WASHINGTON — The Federal Reserve expects the economy this year will sink at a slower pace than it previously thought, but that unemployment will top 10 percent and remain high for the next few years, according to a new forecast released Wednesday.
The Fed now predicts the economy will shrink between 1 and 1.5 percent this year, an improvement from its old forecast issued in May. At that time, the Fed projected the economy would contract between 1.3 and 2 percent.
The upgrade — which helped major stock indicators jump about 3 percent and the Dow Jones industrial average to add 257 points — comes from the expectation that the economy’s downhill slide in the first half of 2009 wasn’t as bad as previously thought. The Fed said the economy should start growing again in the second half of this year, although the pace is likely to be plodding.
In fact, most Fed policymakers said it could take “five or six years” for the economy and the labor market to get back on a path of full health in the long term. And, most officials saw “the economy as still quite weak and vulnerable to further adverse shocks.”
Against that backdrop, the Fed’s forecast for unemployment this year worsened. The central bank predicted the jobless rate could rise as high as 10.1 percent, compared with the previous forecast of 9.6 percent.
The nation’s unemployment rate climbed to 9.5 percent in June, a 26-year high.
The predictions are based on what the Fed calls its “central tendency,” which exclude the three highest and three lowest forecasts made by Fed officials. The central bank also gives a range of all the forecasts. That range showed that some officials expect the jobless rate could rise as high as 10.5 percent this year, and 10.6 percent in 2010. The post-World War II high was 10.8 percent at the end of 1982, when the country had suffered through a severe recession. The jobless rate averaged 5.8 percent last year.
For 2010, the Fed predicted the economy would grow between 2.1 and 3.3 percent. That’s a slight upgrade from its old forecast of growth between 2 and 3 percent.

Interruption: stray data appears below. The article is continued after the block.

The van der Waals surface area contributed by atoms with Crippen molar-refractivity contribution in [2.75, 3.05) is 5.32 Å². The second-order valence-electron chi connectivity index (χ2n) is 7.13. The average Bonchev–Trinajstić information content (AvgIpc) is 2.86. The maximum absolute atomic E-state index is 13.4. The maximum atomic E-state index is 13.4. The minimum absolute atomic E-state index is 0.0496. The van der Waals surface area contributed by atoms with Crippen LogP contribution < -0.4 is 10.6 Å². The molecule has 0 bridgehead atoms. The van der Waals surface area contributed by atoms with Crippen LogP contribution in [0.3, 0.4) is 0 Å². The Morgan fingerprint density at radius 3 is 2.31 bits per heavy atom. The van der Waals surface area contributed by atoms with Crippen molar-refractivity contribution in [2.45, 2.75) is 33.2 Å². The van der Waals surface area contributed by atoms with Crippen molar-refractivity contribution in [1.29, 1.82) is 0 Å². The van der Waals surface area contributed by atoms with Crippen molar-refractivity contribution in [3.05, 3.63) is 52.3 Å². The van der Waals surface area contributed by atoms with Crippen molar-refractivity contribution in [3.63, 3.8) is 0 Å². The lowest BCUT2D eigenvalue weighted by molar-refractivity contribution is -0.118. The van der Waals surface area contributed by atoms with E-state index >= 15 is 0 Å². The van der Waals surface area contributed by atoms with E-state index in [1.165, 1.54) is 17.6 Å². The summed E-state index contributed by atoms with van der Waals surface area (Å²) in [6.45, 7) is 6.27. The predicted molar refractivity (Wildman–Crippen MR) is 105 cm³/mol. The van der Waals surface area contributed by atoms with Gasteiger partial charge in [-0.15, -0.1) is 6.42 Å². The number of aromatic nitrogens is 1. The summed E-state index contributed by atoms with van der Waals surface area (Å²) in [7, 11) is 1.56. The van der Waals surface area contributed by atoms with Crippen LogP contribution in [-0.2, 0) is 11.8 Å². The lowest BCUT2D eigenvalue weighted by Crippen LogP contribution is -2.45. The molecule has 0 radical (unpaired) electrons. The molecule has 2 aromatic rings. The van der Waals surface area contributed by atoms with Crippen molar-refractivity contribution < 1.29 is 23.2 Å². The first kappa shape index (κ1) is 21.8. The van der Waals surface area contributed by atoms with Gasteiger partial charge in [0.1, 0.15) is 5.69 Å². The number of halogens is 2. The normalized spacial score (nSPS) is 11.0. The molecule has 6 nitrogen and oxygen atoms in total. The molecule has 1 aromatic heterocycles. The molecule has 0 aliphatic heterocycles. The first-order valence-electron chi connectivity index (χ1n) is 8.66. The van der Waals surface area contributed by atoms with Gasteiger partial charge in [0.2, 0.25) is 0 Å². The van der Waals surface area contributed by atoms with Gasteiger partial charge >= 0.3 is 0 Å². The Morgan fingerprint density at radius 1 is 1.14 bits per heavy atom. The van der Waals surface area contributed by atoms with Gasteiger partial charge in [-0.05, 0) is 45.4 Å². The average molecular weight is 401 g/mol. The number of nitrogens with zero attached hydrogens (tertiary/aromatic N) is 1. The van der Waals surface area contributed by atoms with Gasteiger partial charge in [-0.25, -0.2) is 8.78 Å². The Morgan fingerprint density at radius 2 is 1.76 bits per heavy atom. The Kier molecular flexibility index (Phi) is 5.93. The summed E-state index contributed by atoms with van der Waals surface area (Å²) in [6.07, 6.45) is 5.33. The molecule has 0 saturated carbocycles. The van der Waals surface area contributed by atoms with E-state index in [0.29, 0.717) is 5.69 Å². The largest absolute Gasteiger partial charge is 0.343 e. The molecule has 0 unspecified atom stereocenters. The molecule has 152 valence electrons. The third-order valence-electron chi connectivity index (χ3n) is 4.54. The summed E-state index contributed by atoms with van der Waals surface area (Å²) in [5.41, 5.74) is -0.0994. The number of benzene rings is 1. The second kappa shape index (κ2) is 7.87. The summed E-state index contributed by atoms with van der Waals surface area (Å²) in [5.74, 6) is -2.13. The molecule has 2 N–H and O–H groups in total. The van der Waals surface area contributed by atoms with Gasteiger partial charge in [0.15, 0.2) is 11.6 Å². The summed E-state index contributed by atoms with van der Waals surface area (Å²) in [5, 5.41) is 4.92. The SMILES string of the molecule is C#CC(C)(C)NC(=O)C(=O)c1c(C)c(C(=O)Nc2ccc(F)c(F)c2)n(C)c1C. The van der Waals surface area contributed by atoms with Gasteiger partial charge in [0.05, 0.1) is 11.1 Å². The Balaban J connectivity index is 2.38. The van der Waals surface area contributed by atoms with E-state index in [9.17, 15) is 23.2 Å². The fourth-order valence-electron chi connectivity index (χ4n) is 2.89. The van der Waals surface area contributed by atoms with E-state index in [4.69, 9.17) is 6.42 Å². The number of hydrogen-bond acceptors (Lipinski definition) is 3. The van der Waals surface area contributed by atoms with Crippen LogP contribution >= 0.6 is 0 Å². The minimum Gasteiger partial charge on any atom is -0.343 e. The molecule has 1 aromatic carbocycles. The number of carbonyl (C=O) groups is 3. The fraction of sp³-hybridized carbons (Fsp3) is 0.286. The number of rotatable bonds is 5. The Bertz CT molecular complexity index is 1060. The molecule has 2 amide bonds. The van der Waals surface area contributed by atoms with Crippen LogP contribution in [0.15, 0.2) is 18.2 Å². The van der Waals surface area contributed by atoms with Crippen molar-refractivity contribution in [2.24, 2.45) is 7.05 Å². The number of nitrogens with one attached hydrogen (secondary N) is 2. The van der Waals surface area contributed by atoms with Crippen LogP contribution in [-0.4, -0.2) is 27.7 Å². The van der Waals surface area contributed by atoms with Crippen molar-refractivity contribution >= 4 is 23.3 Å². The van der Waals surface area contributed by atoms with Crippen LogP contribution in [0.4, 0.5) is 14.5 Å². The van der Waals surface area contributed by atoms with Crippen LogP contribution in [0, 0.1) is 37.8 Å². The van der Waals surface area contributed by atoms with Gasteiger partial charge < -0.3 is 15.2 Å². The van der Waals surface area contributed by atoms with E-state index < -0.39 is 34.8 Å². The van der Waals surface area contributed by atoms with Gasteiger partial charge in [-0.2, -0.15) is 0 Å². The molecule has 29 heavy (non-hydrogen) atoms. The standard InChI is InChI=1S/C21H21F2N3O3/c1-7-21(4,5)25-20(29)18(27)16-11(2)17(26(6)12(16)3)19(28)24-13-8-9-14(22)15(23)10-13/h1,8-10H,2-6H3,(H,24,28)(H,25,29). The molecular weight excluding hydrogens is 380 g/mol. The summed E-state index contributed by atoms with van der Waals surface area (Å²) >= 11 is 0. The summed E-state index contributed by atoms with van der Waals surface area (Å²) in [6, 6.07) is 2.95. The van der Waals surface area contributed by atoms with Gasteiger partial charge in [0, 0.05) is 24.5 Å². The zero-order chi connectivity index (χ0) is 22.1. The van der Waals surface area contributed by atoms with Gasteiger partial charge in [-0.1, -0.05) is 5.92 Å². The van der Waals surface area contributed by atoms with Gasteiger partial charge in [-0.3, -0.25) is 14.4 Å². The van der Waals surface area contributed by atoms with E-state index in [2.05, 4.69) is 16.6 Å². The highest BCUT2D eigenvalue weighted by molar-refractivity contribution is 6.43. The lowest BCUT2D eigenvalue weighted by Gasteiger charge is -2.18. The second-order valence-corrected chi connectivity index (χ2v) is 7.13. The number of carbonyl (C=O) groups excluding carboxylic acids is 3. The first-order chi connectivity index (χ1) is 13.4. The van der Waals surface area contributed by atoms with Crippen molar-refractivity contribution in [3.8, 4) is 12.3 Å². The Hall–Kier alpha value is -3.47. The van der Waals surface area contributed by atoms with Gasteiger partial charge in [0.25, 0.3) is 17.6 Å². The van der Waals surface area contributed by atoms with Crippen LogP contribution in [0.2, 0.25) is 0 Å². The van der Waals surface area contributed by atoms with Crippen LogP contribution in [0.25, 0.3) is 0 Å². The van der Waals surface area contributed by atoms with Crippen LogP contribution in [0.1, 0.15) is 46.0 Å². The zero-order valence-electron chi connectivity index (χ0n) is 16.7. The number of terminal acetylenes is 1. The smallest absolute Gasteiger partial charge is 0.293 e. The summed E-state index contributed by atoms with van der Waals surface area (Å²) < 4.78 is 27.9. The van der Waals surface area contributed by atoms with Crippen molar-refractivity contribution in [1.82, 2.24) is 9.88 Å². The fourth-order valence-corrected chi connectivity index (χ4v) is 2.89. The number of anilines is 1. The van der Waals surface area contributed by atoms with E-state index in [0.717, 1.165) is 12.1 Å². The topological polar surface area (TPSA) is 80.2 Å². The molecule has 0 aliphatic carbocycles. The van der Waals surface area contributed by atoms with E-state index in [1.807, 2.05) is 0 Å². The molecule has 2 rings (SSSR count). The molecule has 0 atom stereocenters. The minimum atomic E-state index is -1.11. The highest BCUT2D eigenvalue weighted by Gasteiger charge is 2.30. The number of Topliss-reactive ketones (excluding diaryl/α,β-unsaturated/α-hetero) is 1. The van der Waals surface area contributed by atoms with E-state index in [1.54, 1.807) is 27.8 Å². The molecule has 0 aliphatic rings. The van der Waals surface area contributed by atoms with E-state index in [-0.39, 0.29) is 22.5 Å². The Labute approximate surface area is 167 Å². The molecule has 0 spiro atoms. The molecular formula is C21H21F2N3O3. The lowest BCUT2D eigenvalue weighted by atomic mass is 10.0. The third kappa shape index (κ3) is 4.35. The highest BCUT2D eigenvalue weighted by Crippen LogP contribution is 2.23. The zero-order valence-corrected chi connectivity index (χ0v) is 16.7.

The Fed’s estimate is based on comparing projected activity in the fourth quarter of one year to the same period a year earlier. The economy dipped 0.8 percent in 2008 by that measure.
Still, it would mark a slow recovery and that will keep unemployment elevated well into 2011, the Fed said. Companies won’t be in any mood to ramp up hiring until they are certain that any recovery has staying power. Some Fed officials predicted the jobless rate could hover in the 8 percent range or as high as 9.2 percent in 2011.
To help lift the country out of recession, the Fed has slashed interest rates to a record low near zero. In March, the Fed launched a $1.2 trillion effort to drive down interest rates to revive lending and get Americans to spend more freely. Those actions — along with President Barack Obama’s $787 billion stimulus package of tax cuts and increased government spending — should help the economy return to growth in the second half of this year.
Fed officials at their June meeting observed “the economic contraction was slowing and that the decline in activity could cease before long.” Consumer spending appeared to have stabilized, new-home sales were flattening out and declines in capital spending did not look as severe as they had at the beginning of the year.
At the June meeting, Fed Chairman Ben Bernanke and his colleagues pledged to hold its key bank lending rate near zero for an extended period of time to help brace the economy. Many analysts believe the Fed will leave rates at record lows through the rest of this year.
The Fed last month also decided against expanding its $1.2 trillion program of buying government bonds and mortgage-backed securities to drive down rates on mortgages and other consumer debt.
Part of the reason the Fed stayed the course was out of fear that expanding the programs could stir up investor fears that the central bank’s aggressive actions could spur inflation later on, documents of the closed-door June meeting indicated. In addition, “it seemed that economic activity was in the process of leveling out.”
On the inflation front, Fed policymakers did bump up their forecasts for this year and next. The Fed expects inflation to rise between 1 and 1.4 percent in 2009, reflecting the influence of higher oil and commodity prices. The old forecast called for a gain of between 0.6 and 0.9 percent this year.
Even with the projected pickup, the Fed believes inflation “would remain subdued for some time” and be lower than the 1.9 percent increase logged in 2008. The sluggish recovery, idle plants, a weak employment market and cautious consumers will restrain companies from jacking up prices.
Next year, inflation should rise between 1.2 and 1.8 percent, the Fed said. That’s up from the old forecast of between a 1 and 1.6 percent gain.
Several Fed participants, though, worried that investors and consumers might start to expect that prices will march higher if the central bank’s aggressive steps to stimulate the economy “were not unwound in a timely fashion as the economy recovers.”
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